Apple has struggled in recent years to establish a robust artificial intelligence (A.I.) practice. This partially stems from the company’s ironclad privacy policies—it’s more difficult to analyze datasets for insights when internal rules prevent the company from using every piece of user data it can vacuum up. Nonetheless, Apple’s newest projects show that it’s powering ahead anyway—including one platform that, if it’s ever released, could change how you use A.I. and machine learning (ML).

(It’s worth remembering how, in a 2015 speech, Apple CEO Tim Cook accused tech giants such as Facebook and Google of “gobbling up everything they can learn about you and trying to monetize it,” which he framed as “wrong.” It seems unlikely that Apple’s stance on data and privacy will change during Cook’s tenure.)

According to a just-released paper with the dry-but-mysteriously-compelling title “Overton: A Data System for Monitoring and Improving Machine Learned Products,” a group of Apple researchers describe their work on a machine-learning platform (named—you guessed it—“Overton”) designed to “support engineers in building, monitoring, and improving production machine learning systems.”

How does Overton go about this herculean task? By automating the nitty-gritty of machine-learning model construction, deployment, and monitoring. Apple claims that the platform is already in use, supporting multiple initiatives “in both near-real-time applications and back-of-house processing.” These Overton-powered applications have “answered billions of queries in multiple languages and processed trillions of records reducing errors 1.7 – 2.9x versus production systems.”

This means that any researcher or engineer working with Overton will need to trust that the platform can recognize and fix issues with a model; otherwise they’ll presumably need to dig into the algorithms and datasets themselves, a lengthy and stressful process. But if it truly works as it says on the proverbial tin, it should reduce the time necessary to churn out results. Here’s an except from the paper on what the model inputs:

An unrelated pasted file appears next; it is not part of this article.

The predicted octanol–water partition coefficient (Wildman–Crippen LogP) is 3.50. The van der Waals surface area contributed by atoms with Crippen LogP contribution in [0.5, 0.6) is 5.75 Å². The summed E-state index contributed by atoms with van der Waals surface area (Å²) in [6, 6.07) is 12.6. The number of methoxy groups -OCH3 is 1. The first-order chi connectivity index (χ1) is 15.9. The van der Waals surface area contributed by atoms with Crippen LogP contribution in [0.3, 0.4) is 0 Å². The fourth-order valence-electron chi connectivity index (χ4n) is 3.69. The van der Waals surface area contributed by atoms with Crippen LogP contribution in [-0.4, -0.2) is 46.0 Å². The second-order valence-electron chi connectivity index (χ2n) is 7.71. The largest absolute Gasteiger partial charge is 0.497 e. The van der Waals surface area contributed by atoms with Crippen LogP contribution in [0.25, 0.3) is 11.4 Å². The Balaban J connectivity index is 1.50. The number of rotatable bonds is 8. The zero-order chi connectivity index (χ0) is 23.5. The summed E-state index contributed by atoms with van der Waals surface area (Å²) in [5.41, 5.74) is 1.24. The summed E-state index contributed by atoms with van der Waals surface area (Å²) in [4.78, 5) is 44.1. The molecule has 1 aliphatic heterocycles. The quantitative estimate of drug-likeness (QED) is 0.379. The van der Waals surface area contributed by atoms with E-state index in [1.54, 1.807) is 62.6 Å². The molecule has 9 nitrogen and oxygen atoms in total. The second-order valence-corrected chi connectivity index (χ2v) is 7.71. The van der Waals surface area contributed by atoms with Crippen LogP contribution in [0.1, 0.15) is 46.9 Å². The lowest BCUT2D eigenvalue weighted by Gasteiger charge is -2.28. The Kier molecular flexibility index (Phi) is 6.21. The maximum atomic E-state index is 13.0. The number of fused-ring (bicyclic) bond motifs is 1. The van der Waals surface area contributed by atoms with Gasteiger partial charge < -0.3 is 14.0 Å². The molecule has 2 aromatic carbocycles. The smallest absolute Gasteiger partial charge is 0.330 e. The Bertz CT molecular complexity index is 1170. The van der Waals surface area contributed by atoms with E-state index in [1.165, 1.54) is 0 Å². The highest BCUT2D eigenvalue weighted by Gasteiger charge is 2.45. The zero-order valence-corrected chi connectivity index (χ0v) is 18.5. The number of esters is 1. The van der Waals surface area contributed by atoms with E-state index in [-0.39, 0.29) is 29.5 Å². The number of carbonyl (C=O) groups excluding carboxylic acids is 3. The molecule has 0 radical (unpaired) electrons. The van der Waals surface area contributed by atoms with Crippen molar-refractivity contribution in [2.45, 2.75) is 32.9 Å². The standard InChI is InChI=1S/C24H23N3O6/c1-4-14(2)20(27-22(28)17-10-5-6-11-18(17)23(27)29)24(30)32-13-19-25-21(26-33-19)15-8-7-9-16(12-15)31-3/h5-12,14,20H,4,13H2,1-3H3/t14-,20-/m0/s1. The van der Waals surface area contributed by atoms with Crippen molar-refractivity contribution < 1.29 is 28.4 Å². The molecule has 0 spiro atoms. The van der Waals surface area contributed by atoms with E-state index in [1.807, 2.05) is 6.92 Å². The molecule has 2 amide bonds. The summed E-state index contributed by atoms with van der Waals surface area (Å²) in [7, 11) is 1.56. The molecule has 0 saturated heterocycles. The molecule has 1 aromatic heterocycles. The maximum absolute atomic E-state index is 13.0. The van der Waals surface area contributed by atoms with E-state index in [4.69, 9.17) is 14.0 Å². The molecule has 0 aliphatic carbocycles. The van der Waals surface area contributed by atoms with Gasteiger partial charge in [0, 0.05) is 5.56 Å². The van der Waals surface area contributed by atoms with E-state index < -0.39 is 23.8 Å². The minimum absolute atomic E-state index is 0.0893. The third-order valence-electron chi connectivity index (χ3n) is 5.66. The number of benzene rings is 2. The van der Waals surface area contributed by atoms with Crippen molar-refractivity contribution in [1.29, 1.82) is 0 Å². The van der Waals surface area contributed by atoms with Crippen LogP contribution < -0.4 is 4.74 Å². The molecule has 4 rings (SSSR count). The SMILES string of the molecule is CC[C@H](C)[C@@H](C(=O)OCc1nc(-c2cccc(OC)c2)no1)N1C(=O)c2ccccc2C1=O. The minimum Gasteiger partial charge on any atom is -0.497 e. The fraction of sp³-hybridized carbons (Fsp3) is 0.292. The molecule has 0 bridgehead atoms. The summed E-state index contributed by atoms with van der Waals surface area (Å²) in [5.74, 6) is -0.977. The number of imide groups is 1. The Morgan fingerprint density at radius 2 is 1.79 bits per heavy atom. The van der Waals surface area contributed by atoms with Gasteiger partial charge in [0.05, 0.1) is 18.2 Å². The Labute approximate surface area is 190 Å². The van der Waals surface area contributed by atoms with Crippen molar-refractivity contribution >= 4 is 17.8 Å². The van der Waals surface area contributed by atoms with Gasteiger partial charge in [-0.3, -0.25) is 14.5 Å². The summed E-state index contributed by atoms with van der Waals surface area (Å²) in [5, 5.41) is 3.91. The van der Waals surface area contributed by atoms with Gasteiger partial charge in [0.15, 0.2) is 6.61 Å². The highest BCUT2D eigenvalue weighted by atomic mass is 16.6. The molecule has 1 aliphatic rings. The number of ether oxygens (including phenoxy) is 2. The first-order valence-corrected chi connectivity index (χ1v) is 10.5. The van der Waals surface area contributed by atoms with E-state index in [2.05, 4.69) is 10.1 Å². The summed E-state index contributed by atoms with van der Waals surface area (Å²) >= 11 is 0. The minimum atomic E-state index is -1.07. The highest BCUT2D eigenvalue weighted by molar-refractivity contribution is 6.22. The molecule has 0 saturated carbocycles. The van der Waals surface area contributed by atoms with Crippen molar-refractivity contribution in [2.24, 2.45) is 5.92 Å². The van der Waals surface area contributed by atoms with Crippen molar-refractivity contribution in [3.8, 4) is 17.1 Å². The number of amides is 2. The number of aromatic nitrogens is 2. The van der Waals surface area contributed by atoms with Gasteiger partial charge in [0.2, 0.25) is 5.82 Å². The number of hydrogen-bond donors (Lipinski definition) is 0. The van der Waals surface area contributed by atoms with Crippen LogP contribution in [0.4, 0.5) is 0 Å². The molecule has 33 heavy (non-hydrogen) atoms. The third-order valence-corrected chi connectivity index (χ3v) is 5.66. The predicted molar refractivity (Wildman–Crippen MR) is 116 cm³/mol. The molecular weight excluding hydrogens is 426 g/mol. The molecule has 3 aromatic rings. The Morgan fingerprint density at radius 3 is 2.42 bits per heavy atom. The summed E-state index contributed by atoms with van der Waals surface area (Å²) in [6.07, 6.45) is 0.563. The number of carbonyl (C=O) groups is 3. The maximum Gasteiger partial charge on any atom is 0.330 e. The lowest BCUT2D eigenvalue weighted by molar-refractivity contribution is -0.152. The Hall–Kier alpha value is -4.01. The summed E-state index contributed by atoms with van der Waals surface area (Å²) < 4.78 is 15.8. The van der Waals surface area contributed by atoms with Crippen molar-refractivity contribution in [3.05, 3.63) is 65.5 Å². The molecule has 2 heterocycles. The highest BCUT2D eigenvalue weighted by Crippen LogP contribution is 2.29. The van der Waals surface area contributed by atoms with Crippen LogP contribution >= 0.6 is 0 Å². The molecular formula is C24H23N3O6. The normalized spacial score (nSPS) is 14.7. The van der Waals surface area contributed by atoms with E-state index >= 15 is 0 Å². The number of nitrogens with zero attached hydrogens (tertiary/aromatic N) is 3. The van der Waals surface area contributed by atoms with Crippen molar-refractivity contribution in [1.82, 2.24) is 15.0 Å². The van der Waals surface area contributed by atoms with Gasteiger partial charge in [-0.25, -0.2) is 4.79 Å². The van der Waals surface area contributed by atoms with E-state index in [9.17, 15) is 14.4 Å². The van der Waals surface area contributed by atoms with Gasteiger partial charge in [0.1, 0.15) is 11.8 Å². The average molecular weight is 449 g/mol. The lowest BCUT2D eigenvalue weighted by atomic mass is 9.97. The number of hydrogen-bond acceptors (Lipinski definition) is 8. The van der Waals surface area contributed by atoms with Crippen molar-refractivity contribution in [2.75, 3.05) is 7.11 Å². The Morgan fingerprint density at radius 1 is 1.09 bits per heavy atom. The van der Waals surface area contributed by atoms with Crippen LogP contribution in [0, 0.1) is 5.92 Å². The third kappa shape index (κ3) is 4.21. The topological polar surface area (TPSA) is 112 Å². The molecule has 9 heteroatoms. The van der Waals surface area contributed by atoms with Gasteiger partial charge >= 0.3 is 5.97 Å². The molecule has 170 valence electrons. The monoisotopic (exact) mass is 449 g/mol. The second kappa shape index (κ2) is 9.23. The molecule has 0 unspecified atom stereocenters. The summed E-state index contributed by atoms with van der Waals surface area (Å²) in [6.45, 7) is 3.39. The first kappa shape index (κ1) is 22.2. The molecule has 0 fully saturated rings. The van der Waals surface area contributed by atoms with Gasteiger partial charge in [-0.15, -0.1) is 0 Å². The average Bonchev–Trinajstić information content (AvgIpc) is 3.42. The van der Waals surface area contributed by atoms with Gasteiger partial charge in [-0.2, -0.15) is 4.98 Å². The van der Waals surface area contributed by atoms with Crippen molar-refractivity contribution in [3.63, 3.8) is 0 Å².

Overton takes as input a schema whose design goal is to support rich applications from modeling to automatic deployment. In more detail, the schema has two elements: (1) data payloads similar to a relational schema, which describe the input data, and (2) model tasks, which describe the tasks that need to be accomplished. The schema defines the input, output, and coarse-grained data flow of a deep learning model. Informally, the schema defines what the model computes but not how the model computes it: Overton does not prescribe architectural details of the underlying model (e.g., Overton is free to embed sentences using an LSTM or a Transformer) or hyperparameters, like hidden state size.

And this is what Overton does with that schema/input:

Given a schema and a data file, Overton is responsible to instantiate and train a model, combine supervision, select the model’s hyperparameters, and produce a production-ready binary. Overton compiles the schema into a (parameterized) TensorFlow or PyTorch program, and performs an architecture and hyperparameter search. A benefit of this compilation approach is that Overton can use standard toolkits to monitor training (TensorBoard equivalents) and to meet service-level agreements (Profilers). The models and metadata are written to an S3-like data store that is accessible from the production infrastructure. This has enabled model retraining and deployment to be nearly automatic, allowing teams to ship products more quickly.

So Overton is going to reduce the amount of coding that machine-learning researchers and data scientists need to do—allowing them to observe and manage the process from a higher level. Plus, it’s interoperable with platforms such as Google’s TensorFlow, which are becoming industry-standard.

Apple isn’t unique in producing a tool that attempts to take as much of the coding grind out of the machine-learning process as possible. For example, Google has AutoML, which is similarly designed to produce working machine-learning models with a minimum of code; there’s also Microsoft’s Machine Learning Studio, which attempts to boil down ML model building to a drag-and-drop process. Automating ML and A.I. is key to these technologies going as mainstream as possible.

The revelation of Overton is also interesting, as it shows that Apple’s researchers are moving on parallel tracks to other tech firms. Apple’s tool might help its internal staffers catch up to their rivals in A.I./ML, but it’s an open question whether they’ll ever transform it into a public-facing product, just as they've done for CoreML and other tools.